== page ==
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Front runners

Discussion in 'Latest Chargers News & Headlines' started by robdog, Sep 8, 2005.

  1. robdog

    robdog Code Monkey Staff Member Administrator

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    Source: <a href="http://www.pe.com/sports/breakout/stories/PE_Sports_Local_D_nfl_lt_08.318b3c4.html" target="_blank">Press-Enterprise</a>

    SAN DIEGO - A year ago, people were calling LaDainian Tomlinson the best player in the NFL. And that was when his team had no national profile to speak of, unless you counted a reputation for ineptness.

    Now, the Chargers are hot. And LT, as he's known down here, is even hotter. He's likely the first pick in a lot of fantasy football drafts, and if he achieves the goals he has in mind he'll be considered a steal.

    His trio of goals, in fact, is pretty audacious.

    Eric Dickerson's season rushing record of 2,105 yards, for one. Emmitt Smith's career rushing record of 18,355 yards, for another. And a Super Bowl for the Chargers.

    Are they doable?

    "Absolutely, but you've got to have a lot of things go right," said Tomlinson, the Chargers' fifth-year running back out of TCU. "It's out there, but I'm not dwelling on how many yards I have or playing for the record. If I decided to retire, I wouldn't stay around because of the record."

    Some perspective is in order.

    Tomlinson rushed for 1,335 yards and 17 touchdowns in 2004 -- with 18 touchdowns total, he led the AFC -- and did so with a sore groin that hampered him for several games at midseason. The only game Tomlinson sat out was the final game of the regular season against Kansas City, and that was because the Chargers had already clinched a playoff berth.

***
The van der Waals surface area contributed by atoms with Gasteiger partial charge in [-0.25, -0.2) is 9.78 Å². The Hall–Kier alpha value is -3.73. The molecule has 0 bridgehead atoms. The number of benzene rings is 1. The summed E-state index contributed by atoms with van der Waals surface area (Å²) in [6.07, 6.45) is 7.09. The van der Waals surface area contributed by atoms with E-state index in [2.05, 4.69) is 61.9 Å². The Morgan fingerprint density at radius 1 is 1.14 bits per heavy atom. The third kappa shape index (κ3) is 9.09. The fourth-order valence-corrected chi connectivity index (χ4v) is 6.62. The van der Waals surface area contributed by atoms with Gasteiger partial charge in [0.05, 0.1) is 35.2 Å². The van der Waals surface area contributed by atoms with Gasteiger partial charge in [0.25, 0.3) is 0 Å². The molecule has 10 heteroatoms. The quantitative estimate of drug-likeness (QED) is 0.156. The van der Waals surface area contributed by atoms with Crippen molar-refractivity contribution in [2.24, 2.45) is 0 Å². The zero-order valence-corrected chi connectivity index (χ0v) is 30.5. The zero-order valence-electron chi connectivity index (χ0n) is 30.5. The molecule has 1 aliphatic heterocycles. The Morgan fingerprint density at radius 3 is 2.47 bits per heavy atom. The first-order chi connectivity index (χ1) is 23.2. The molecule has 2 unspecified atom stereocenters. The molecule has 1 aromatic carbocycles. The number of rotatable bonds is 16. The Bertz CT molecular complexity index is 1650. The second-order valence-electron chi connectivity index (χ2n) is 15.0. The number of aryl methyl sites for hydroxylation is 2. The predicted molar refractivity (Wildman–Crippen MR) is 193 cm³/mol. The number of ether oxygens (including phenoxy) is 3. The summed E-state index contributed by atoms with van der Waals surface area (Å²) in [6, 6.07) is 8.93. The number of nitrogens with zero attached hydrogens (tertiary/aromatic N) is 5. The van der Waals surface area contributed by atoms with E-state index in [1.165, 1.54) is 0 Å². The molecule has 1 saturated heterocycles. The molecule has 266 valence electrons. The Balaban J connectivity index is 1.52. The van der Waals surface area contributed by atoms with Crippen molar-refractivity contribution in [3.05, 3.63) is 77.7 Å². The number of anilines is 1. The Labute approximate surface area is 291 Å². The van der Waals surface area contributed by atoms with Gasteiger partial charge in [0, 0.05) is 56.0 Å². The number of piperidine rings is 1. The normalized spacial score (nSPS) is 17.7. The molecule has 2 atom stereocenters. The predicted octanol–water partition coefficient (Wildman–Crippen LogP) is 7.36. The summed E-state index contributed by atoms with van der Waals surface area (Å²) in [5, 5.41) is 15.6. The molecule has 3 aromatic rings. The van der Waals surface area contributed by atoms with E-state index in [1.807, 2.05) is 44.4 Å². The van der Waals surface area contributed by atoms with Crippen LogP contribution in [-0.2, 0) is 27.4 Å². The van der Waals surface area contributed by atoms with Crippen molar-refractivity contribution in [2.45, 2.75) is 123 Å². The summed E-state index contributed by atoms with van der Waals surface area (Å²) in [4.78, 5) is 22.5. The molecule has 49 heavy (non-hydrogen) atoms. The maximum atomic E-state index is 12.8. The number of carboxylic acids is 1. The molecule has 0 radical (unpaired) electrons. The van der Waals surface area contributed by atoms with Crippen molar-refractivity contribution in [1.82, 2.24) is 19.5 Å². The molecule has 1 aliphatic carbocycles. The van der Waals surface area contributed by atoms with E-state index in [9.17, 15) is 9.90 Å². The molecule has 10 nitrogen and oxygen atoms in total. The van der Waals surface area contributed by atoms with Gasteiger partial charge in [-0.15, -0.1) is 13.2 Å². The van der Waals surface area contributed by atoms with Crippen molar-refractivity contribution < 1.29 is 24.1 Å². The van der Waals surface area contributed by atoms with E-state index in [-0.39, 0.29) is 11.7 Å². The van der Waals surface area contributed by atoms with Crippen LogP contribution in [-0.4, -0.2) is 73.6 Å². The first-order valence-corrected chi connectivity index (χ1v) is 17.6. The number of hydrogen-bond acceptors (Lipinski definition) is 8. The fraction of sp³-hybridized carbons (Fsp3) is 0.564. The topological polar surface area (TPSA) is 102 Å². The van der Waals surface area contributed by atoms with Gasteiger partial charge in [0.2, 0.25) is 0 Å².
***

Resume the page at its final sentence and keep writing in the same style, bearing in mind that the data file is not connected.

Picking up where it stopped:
"That just shows what kind of a work ethic he has," guard Mike Goff said. "The man's hurt, but instead of taking off and not playing at all he sucked it up and did what he could. I know he wishes he could have taken more reps, but it was important that he get that groin healthy. Once he did, he really took off."

    Tomlinson, the fifth pick of the 2001 draft, has gained 5,899 rushing yards in 63 games over four seasons, rushing for 54 touchdowns and catching passes for six more. He has made the Pro Bowl twice and was a consensus first-team All Pro selection in 2004.

    And here's a new concept, on an NFL landscape that seems to be dominated by holdouts, malcontents and attention-seekers: Tomlinson signed a six-year, $60 million contract extension in August 2004, and he has yet to come back and ask for more.

    Tomlinson, in other words, is a refreshing change, a guy with star quality who doesn't put himself above the team or mug for the cameras.

    "A true professional," quarterback Drew Brees called him. "It's really just a testament to the type of guy he is. As much success as he's had in his career, and will have in his career, he's a very grounded individual who treats everyone with a lot of respect."

    Tomlinson has more reason than most to rail at the unfairness of life.